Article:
Have you ever been in the situation, where you were talking to somebody really attractive—like the best looking person you’ve ever had the pleasure of being in public with—and exactly 2 minutes and 43 seconds into the conversation you realize that they are unbearably dull?
Well this happened to me, only I didn’t know it because I was 15 years old.
Recently my parents sold the house in which I grew up, meaning that a few weeks ago two boxes containing all of my old stuff arrived at my front door. Going through the boxes, I have never been so happy that not only was I a pack rat, but I was an incredibly organized pack rat. I know it will sound really nerdy of me to admit this, but I actually kept all of my notes, journals, term papers, creative writing endeavors in chronological order. I’ve since been spending evenings here and there re-living my teenage years. The mountain of paper that grew out of these boxes provides a very vivid and accurate portrait of yours truly right in the midst of his most gawkiest, rawest and hardest teenaged years.
But those times weren’t all bad because in the summer of 1988, I met a girl. She was one of the most memorable “J”s in a long line of girls I’ve dated whose names began with that initial. This particular J was, to me at the time, the most beautiful girl I had ever seen. And she liked me. I mean really liked me. She liked me in the only way a 15 year-old girl likes anything—totally obsessed for a very, very short period of time. And I liked her back. I mean I really really liked her back. This was true pimply puppy love. We spent two glorious whirlwind romantic weeks together before I shipped off…on a teen tour across the country.
Before I left, there was a teary goodbye between us that could have been lifted from a sweeping Forties-era romantic epic. She promised to write. And she made good on her promise with a nearly 50 page handwritten correspondence that came to be known on my tour bus as, “the letter.” The Letter’s magnitude was unprecedented in the brief romantic experiences of the 50 or so teens on that bus. It's very existence and the fact that it was sent to me became the stuff of legend. It helped make the summer of 1988 one of the most memorable I’ve ever had.
Exactly 20 summers have passed since then. And in unpacking the boxes I found, nestled between my journal and one of my high school yearbooks, the letter.
Before I get into the letter, here are two things you need to know about this girl:
1) She dumped me the moment I returned from my trip. Literally as I’m driving back home from the airport.
2) Years after that summer, I learned she was severely anorexic when she would show up at the gym with less meat on her than a chicken. She was topic of a lot of gossip by my mother’s friends.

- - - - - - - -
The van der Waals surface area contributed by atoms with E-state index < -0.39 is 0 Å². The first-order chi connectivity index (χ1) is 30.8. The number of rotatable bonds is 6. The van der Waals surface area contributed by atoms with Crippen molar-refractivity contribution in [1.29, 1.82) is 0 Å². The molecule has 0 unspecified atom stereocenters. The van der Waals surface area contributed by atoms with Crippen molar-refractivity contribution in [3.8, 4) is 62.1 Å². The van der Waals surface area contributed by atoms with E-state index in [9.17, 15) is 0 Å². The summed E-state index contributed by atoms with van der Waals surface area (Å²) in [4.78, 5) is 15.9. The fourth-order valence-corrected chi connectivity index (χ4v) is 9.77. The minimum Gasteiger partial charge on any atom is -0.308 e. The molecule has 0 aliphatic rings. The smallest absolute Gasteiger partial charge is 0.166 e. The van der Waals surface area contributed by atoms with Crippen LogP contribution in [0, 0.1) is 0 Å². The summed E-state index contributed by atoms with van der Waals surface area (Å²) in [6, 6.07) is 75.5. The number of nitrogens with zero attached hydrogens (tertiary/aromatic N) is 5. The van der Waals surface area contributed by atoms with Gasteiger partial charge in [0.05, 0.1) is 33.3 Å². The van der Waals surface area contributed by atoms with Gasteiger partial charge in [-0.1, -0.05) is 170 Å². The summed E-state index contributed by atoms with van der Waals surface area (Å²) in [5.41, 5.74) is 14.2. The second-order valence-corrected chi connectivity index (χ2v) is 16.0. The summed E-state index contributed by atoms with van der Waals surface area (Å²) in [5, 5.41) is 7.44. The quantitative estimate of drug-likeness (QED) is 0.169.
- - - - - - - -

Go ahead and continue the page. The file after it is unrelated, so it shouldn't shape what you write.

The contents of this letter are truly astounding. It is written in the classic bubbly girl scrawl. The one where all of the dots over the “i”s and the periods are little puffy circles. In reading this letter, I immediately realized that this girl was the most vapid, shallow and boring girl ever. A good majority of the letter was spent telling me about the minute details of her day. You see, J led a very simple life. Her summery days were spent exercising to Kathy Smith’s aerobic workout videos and weighing herself. In the afternoon, she would sunbathe on her deck and then cool off in front of the TV watching reruns of “The Brady Bunch.” That doesn’t leave a lot to write about. Often in the letter she would just list what songs were playing on the radio. A typical passage of the Letter went like this:
“The song ‘Electric Blue’ is on Q107. Before they were playing ‘Faithfully’ by Journey. WAVA is playing ‘Hungry Eyes’ by I don’t know who [Eric Carmen, by the way]. But I’m listening to Q107. They’re in the middle of a 10 in a row overflow. Pretty nifty."
I’m not kidding. This went on for pages and pages. In another section she refers to one radio station as “the black people station.” Holy shit. She’s a racist too!
Of course, I had absolutely no idea at the time who this girl really was. All actual memories of real conversations with her have eroded over time. But this letter serves as a perfectly preserved snapshot of this girl in the neon-colored time that was 1988, and how a young geeky boy ignorantly and blissfully fell for a beautiful blonde.
I’m so thankful that the 15 year-old me knew that the 35 year-old me would totally love this stuff.